How widespread is this problem? Some sources claim that phony documentation is a $100 million-a-year business.
“The first thing that someone does who doesn’t have authorization to work and needs to get it is they get false documents,” says Michael D. Patrick, an attorney and partner at New York-based immigration law firm Fragomen, Del Rey, Bernsen & Loewy.
And while no one is expecting businesspeople to be forensic experts, “employers need to know that under the current law, it’s not enough to complete an I-9 for everyone you hire,” Patrick explains. “The burden on the employer is to not turn a blind eye to important and obvious information.”
This doesn’t mean the manager needs to “give every new hire the fifth degree and say, ‘Hey, where did you get this document?’” he adds. “On the contrary, they should never do that.”
Get too inquisitive, in fact, and you could end up in a lawsuit. It’s illegal for firms with four or more employees to discriminate against authorized aliens (or anyone, for that matter) when hiring or terminating workers.
How do you straddle that fine line? One way is to follow Fairytale Brownies’ example and outsource the filling of low-wage, low-skill positions.
For the seasonal workers in its distribution center, “We use an employment agency,” says Joe P. Kiley, senior manager for facilities and engineering at Disney Shopping Inc. “They screen all our employees and handle the paperwork, and we haven’t had a problem.”
Yet even this solution isn’t foolproof. The employment agency may technically be the employer of record. But if turns out that “those people aren’t authorized to work, they’ll be pulled off the job, and then the question of liability for the company will depend on whether the company knew or should have known they were using undocumented workers,” Patrick says.
The bottom line: “You can’t do indirectly what you can’t do directly.”
Some companies try to avoid trouble by outsourcing the jobs themselves, but this doesn’t always work out. Urban Outfitters, parent company of the Urban Outfitters, Anthropologie, and Free People brands, had order processing for its Reno, NV, distribution center done by a third-party logistics firm. But it decided to bring the function inhouse last month. Why?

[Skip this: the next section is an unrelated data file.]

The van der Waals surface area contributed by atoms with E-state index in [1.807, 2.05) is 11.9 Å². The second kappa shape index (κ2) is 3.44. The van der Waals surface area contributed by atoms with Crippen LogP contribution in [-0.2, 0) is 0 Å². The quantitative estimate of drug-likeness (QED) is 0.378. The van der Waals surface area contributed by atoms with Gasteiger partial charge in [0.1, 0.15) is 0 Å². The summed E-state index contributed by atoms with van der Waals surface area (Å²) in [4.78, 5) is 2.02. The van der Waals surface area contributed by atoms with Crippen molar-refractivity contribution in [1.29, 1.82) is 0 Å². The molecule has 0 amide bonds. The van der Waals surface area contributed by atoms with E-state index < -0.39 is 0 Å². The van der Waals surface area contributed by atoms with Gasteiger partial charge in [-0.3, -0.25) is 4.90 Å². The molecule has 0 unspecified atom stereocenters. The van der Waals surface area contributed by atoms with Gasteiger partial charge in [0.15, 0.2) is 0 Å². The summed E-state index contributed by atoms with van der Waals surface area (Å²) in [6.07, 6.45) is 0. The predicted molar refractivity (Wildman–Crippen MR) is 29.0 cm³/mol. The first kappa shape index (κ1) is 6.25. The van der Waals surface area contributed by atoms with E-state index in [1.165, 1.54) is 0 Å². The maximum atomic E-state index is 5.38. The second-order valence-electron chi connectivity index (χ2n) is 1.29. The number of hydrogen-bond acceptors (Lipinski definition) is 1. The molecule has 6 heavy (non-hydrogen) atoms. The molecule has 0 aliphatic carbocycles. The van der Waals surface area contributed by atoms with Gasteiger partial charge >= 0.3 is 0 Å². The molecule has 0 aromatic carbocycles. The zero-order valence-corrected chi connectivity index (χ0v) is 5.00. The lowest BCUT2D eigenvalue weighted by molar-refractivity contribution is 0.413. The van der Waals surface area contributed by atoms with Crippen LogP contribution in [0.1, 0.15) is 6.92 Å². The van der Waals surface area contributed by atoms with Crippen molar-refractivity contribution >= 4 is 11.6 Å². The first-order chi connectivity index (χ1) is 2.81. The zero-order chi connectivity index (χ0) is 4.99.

“A lot of the folks who are processing our products now in Reno are from a temporary agency, and I’m not sure they have the same discipline and guidelines we do in terms of hiring,” says Ken McKinney, Urban Outfitters’ director of distribution.
McKinney adds that there may be “quite a few undocumented workers” in the Reno area. To protect itself, the company is sending out an HR manager from headquarters to supervise the hiring process.
|A welcoming culture|
Let’s assume that you hire immigrants and you’ve dotted all the i’s. How do you accommodate your new employees, some of whom may speak English poorly or not at all?
Companies have instituted training programs, new systems and even dress codes to accommodate an increasingly diverse work force. But the rewards, in terms of productivity, can be tremendous.
One poster child for this approach is LifeWay Christian Resources, of Nashville, TN. The company sells books, videos and other products through catalogs, the Internet, and more than 130 stores.
LifeWay decided several years ago to provide for its changing staff. It began by creating a “welcoming culture,” says Randall Brough, the firm’s supply chain manager. “We invest heavily in our employees, and we realize that they are the most valuable assets that the company has.”